The increase in Indo-European trade has potential to sustain operation of twice daily extended length container trains traveling in each direction between Western Europe and the Port of Muscat. There is additional potential for the trains to carry trade between Europe and the Emirates, Oman, Kuwait plus Saudi Arabia. Depending on international cooperation, there may be scope to develop the Muscat – Ankara railway line to transit double-stacked container trains, with single-stacked operation between Ankara and Rotterdam. Trains would cross the Bosporus at the Yavuz Sultan Selim Bridge with a future railway/road tunnel being planned.
The Trump administration indirectly discouraged India from assisting in the development of the railway line Iran’s southeastern region, to allow trains to travel between Tehran and Port of Chabahar. Parallel railway development across the Arabian Peninsula makes possible a railway connection between Muscat, Oman and Ankara, Turkey. Such development offers India and alternative choice as to moving higher priority container traffic at higher speed than ships to Europe. However, ongoing civil unrest in northern Iraq and northern Syria enhances the attractiveness of the railway line between Tehran, Iran and Ankara, Turkey.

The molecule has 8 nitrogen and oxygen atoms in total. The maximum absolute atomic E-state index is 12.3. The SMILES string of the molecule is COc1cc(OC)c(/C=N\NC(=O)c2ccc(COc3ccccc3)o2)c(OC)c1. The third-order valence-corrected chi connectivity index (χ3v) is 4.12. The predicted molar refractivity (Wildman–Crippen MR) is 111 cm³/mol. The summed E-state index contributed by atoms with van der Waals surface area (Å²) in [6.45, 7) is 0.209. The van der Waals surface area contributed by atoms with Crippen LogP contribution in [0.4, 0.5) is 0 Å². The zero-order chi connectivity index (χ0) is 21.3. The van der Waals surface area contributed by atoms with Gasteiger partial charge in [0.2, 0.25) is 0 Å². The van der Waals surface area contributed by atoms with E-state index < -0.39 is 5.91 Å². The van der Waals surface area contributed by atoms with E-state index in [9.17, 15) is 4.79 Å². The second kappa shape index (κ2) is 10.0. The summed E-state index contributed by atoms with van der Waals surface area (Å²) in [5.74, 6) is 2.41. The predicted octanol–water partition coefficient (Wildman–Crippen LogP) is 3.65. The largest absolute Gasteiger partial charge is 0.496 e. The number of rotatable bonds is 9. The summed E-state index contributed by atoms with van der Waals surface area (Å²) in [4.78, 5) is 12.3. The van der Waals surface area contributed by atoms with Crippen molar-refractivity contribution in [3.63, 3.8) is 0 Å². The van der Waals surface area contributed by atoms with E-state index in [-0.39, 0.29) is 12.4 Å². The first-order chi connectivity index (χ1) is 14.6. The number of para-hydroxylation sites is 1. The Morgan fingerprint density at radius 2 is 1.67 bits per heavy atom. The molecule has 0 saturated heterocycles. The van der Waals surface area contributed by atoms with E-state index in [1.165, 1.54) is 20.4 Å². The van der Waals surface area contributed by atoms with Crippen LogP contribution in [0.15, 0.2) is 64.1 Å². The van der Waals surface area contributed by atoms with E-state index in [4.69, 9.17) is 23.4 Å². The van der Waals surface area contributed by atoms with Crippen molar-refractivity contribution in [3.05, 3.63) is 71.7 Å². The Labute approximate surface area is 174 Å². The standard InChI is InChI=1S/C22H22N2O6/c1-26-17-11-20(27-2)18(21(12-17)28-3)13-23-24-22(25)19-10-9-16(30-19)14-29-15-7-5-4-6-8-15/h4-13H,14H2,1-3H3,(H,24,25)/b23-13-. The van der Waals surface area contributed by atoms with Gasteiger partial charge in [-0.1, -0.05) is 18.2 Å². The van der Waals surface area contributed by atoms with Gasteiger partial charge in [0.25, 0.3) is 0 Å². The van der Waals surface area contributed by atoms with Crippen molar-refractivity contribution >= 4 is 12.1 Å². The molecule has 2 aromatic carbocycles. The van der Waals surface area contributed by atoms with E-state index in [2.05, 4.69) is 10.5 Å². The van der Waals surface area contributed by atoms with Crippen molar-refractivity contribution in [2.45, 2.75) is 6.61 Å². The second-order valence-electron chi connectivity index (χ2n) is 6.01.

While cooperation is unlikely between China and India insofar as building a bypass railway line around Lake Van in southeastern Turkey, such a bypass would allow for operation of extended length container trains with mid-train locomotives along the international gauge southern railway line between China and Turkey, via Iran. When developed, that southern line would incur lower transportation costs per container than frequent short trains using the change-of-gauge railway route that passes through Russia. A future railway tunnel under the Bosporus would enhance Asia – Europe railway container transportation.
Harry Valentine is a regular contributor to The Maritime Executive.
The opinions expressed herein are the author's and not necessarily those of The Maritime Executive.